When Larry Irvin and Kristyna Jones met at Mardi Gras in 2011, they immediately connected through their shared love of hip-hop and rap. Then the conversation got more personal: Jones gave Irvin her perspective of working in community development in New Orleans both before and after Hurricane Katrina, and Irvin shared his story of growing up as a black man in New Orleans with questions of self-identity.
“Young black men are perpetually trying to figure out who they are supposed to be, because the representations both in our neighborhoods and schools are, a lot of the time, negative,” Irvin says, citing high rates of incarceration and unemployment.
Irvin and Jones came up with a potential solution: getting more black men into the classroom.
“There’s a particular demographic, even within the demographic of black men, who aren’t attached to their academic experience,” says Irvin, 36. “College is something they’re told to do, but not with any purpose behind it.”
Together, Irvin and Jones founded Brothers Empowered to Teach, a nonprofit that urges people of color—particularly black men—to explore careers in education. It seeks to generate a network of teachers who serve as role models for the next generation.
Starting with just seven fellows in 2014, the organization has since grown to have over 40 participants between New Orleans and Baton Rouge, LA. It has partnered with over 10 schools across New Orleans and Baton Rouge, and four graduates of the program teach in New Orleans public schools.
Irvin himself is a former substitute teacher, a job he held while coaching high school football. He discovered that he had a special connection with many of the kids.
“Having grown up in some of those same neighborhoods that they did, there was a cultural connection,” says Irvin. “It started to seem like I was meant to do this work.”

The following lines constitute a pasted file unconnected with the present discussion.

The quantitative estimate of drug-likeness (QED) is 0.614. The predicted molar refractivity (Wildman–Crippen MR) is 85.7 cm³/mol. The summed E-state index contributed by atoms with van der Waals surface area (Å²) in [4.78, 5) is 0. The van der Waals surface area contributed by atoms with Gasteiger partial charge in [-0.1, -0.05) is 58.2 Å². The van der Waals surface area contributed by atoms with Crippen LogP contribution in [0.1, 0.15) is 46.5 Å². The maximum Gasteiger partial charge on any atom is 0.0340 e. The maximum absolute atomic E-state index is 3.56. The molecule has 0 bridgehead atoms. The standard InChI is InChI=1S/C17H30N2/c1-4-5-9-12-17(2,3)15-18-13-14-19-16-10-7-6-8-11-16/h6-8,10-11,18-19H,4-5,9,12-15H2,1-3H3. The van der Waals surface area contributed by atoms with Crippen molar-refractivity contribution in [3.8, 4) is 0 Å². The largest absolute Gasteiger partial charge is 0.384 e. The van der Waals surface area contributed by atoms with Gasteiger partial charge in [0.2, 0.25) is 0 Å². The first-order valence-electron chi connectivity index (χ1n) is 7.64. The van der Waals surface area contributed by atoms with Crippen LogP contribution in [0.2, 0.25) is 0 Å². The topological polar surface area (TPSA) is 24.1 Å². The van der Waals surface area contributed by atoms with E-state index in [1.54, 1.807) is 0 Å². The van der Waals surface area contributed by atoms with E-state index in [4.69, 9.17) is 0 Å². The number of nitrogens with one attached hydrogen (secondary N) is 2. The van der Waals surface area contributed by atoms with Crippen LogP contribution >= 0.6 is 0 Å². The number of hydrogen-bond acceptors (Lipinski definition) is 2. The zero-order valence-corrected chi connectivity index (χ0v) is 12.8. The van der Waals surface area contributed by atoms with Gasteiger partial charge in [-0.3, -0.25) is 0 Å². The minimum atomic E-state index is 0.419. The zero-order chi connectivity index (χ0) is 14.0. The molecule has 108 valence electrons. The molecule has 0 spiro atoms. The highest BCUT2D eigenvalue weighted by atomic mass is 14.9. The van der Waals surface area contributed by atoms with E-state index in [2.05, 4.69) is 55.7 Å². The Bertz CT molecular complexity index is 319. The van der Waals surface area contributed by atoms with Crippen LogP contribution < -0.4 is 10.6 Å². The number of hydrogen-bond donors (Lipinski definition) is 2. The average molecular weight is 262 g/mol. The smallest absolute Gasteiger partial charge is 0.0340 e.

The organization offers two programs for future educators: a one-year program tailored toward college graduates and those changing careers, and a three-year fellowship geared toward current college students. The organization’s teachers get together on Saturdays for professional and personal development workshops.
“We have intimate conversations about things like redefining what masculinity looks like, around male-female gender relationships, and around sexual orientation,” says Irvin. “We’re trying to create a better version of the individual, which in turn turns them into a great educator.”
Brothers Empowered to Teach got a big boost last year at WeWork’s Austin Creator Awards. When it was announced that the organization had won $130,000, Irvin was greeted with a standing ovation from the crowd of more than 2,750 people.
A WeWork member, Irvin uses the company’s spaces when he travels, especially to cities like Austin and Washington, D.C.
While Brothers Empowered to Teach has so far worked with only male teachers, the organization recently opened up 30 percent of its seats to women of color.
“It is really beautiful to see our fellows attached to something, approaching education with fervor and excitement,” Irvin says. “We’re trying to change the narrative and reignite a lost reverence for the education profession.”